In 1931 the newly founded Scottish Council for Research in Education decided to describe the mental ability of Scotland’s children. This was part of an international collaboration called the International Examinations Inquiry. Professor Sir Godfrey Thomson was at the heart of this project – assessing the intelligence of Scotland’s 11-year-old population in the Scottish mental surveys (1932 and 1947). This lecture first explains why Scotland was a world-leader in intelligence research; the obscurity into which Thomson and those Surveys fell; and how Thomson’s contributions are today re-emerging. Secondly, it describes current follow-up studies of the Surveys – exploring differences in cognitive ageing by testing the health, cognitive abilities and brain structure of people now in their 8th and 9th decades on whom there are intelligence test scores from age 11.
About the Speaker:
Ian Deary is Professor of Differential Psychology at the University of Edinburgh and Director of the Medical Research Council-administered Centre for Cognitive Ageing and Cognitive Epidemiology. His principal research interest is human mental abilities, especially: the origins of cognitive differences; the effects of ageing and medical conditions on mental skills; and the influence of intelligence on health and wellbeing through the life course. He directs the Lothian Birth Cohorts of 1921 and 1936, and the 6-Day Sample follow-up study of the Scottish Mental Survey 1947. In 2010 he received the Distinguished European Personality Psychologist Award from the European Association for Personality Psychology.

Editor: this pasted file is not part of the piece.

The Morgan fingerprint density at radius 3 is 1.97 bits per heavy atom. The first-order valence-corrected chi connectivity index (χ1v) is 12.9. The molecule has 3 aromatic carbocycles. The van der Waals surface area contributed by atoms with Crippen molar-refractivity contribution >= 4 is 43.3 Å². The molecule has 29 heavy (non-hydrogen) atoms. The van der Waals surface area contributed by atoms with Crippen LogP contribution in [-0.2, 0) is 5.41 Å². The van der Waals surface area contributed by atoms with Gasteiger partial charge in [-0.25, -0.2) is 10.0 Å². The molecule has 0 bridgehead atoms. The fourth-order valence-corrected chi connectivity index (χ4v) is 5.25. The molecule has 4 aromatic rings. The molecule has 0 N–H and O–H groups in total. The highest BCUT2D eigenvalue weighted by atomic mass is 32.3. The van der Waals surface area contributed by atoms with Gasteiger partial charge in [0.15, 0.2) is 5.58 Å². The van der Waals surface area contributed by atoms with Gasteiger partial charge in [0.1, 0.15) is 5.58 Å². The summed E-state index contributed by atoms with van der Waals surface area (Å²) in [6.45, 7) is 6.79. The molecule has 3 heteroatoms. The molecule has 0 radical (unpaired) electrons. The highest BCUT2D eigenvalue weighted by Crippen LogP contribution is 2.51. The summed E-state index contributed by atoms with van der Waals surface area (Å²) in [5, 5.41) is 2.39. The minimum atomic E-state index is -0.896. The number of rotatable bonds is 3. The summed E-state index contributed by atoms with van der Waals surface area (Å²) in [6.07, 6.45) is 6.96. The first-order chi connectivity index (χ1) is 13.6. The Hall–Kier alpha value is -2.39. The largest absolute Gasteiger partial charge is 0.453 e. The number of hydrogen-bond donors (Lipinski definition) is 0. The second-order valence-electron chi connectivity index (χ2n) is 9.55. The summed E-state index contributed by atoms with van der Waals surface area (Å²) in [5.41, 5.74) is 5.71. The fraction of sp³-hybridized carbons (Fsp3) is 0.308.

Professor Ian J Deary FBA
Professor of Differential Psychology, University of Edinburgh
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